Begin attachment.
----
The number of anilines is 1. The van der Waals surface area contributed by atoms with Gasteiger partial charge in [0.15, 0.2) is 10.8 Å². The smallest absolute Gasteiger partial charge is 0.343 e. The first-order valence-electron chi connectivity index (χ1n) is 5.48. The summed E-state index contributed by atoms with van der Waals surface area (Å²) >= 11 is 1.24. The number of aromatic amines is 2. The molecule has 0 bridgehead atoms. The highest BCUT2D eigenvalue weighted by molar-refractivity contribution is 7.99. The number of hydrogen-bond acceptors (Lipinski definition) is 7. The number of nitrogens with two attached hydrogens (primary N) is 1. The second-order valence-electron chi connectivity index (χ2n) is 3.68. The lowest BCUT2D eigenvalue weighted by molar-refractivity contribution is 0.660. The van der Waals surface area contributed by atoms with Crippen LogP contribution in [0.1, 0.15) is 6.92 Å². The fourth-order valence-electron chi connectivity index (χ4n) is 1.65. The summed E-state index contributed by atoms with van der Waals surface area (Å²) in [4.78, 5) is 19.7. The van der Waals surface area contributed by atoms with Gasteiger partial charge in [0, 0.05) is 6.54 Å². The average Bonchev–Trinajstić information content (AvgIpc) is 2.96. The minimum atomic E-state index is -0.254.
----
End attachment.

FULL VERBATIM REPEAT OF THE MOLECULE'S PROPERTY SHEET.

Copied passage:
The number of anilines is 1. The van der Waals surface area contributed by atoms with Gasteiger partial charge in [0.15, 0.2) is 10.8 Å². The smallest absolute Gasteiger partial charge is 0.343 e. The first-order valence-electron chi connectivity index (χ1n) is 5.48. The summed E-state index contributed by atoms with van der Waals surface area (Å²) >= 11 is 1.24. The number of aromatic amines is 2. The molecule has 0 bridgehead atoms. The highest BCUT2D eigenvalue weighted by molar-refractivity contribution is 7.99. The number of hydrogen-bond acceptors (Lipinski definition) is 7. The number of nitrogens with two attached hydrogens (primary N) is 1. The second-order valence-electron chi connectivity index (χ2n) is 3.68. The lowest BCUT2D eigenvalue weighted by molar-refractivity contribution is 0.660. The van der Waals surface area contributed by atoms with Crippen LogP contribution in [0.1, 0.15) is 6.92 Å². The fourth-order valence-electron chi connectivity index (χ4n) is 1.65. The summed E-state index contributed by atoms with van der Waals surface area (Å²) in [4.78, 5) is 19.7. The van der Waals surface area contributed by atoms with Gasteiger partial charge in [0, 0.05) is 6.54 Å². The average Bonchev–Trinajstić information content (AvgIpc) is 2.96. The minimum atomic E-state index is -0.254.